Microsoft Slashes AI Ethics Team as it Hones in on OpenAI 

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Microsoft OpenAI

Microsoft has laid off an entire AI ethics and society team responsible for ensuring its AI developments remain, ethically responsible and sustainable. 

The corporate slashing, as reported by platformer, is part of the recent round of layoffs that saw 10,000 employees axed from the tech giant as it braced itself for a fall in revenue caused by the looming recession. 

It comes amid the company’s push to expand its integration of AI tools into multiple Microsoft services including Bing Search, using OpenAI’s chatbot ChatGPT as its blueprint. 

The tech giant has so far invested $11 billion into its partnership with the AI research group, moving resources over to its own AI teams as it seeks to benefit from recent advancements in generative AI. 

While Microsoft still maintains an active Office for Responsible AI, which is tasked with creating regulations and principles to govern its s AI initiatives, its ethics and society team ensured these principles were reflected in all products and services. 

In a statement, the tech behemoth maintained that its overall investment in responsible AI integration is increasing despite the recent layoffs. 

“Microsoft is committed to developing AI products and experiences safely and responsibly, and does so by investing in people, processes, and partnerships that prioritise this,” the tech firm said in a statement. 

“Over the past six years we have increased the number of people across our product teams and within the Office of Responsible AI who, along with all of us at Microsoft, is accountable for ensuring we put our AI principles into practice. […] We appreciate the trailblazing work the Ethics & Society did to help us on our ongoing responsible AI journey.”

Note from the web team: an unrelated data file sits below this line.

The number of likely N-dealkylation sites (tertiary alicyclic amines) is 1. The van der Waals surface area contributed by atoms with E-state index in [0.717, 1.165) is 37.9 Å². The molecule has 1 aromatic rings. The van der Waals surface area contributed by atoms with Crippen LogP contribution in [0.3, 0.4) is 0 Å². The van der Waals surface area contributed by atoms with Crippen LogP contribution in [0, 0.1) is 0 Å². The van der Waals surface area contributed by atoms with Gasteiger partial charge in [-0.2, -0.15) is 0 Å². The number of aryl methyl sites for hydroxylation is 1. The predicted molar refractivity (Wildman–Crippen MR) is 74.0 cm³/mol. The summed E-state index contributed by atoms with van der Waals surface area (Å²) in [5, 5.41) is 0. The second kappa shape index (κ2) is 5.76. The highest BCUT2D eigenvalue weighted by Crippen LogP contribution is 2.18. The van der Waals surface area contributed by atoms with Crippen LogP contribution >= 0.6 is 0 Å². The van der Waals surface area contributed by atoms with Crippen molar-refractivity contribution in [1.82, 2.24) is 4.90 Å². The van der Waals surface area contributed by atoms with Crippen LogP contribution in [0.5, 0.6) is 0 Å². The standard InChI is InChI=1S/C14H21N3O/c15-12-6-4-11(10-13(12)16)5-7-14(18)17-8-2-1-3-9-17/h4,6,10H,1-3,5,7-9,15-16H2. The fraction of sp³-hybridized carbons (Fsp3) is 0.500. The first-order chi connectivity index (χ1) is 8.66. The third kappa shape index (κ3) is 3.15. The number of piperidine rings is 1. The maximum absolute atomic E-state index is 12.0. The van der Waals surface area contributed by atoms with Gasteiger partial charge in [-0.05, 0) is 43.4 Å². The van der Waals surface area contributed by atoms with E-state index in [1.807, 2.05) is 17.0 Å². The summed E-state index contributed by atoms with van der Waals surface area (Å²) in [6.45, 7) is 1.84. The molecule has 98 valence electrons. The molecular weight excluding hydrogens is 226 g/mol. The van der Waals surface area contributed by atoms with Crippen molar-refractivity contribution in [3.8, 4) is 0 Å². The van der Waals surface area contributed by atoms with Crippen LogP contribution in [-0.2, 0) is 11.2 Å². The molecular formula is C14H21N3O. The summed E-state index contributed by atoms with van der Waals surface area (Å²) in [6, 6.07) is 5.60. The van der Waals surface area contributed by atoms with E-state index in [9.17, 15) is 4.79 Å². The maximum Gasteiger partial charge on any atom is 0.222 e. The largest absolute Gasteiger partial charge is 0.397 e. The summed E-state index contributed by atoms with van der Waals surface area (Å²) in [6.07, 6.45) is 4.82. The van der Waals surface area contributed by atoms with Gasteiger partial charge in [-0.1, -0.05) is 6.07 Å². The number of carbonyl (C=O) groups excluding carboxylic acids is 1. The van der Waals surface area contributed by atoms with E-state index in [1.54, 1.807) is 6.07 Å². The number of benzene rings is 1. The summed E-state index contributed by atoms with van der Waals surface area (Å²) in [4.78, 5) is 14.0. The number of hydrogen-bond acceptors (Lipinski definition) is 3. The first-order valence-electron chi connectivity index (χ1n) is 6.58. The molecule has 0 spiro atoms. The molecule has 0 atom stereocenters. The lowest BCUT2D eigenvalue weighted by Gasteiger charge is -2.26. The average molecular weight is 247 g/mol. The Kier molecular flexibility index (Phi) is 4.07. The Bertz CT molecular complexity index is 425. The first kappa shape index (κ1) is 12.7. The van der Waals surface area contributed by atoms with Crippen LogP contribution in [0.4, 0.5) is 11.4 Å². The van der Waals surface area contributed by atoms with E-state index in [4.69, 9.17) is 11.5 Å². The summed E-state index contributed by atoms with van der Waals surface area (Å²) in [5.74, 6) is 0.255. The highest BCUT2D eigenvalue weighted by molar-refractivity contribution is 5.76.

AI without principles 

The move calls into question Microsoft’s commitment to ensuring its product design and AI principles are closely intertwined at a time when the company is making multiple of its AI tools available to the mainstream.

Former employees note that the ethics and society team played a critical role in ensuring that the company’s responsible AI principles were actually reflected in the design of the products that ship. 

“People would look at the principles coming out of the office of Responsible AI and say, ‘I don’t know how this applies,'" one former employee revealed. “Our job was to show them and to create rules in areas where there were none.”

The team recently designed a role-playing game called Judgment Call that helped designers envision some of the potential dangers that could result from AI and discuss them during product development.

Once made up of 30 members, it was cut to 7 staff following the first round of layoffs in January, with members moved to other AI departments. 

In a meeting with the team following the layoffs, John Montgomery, corporate vice president of AI told employees that company leaders had instructed them to move swiftly.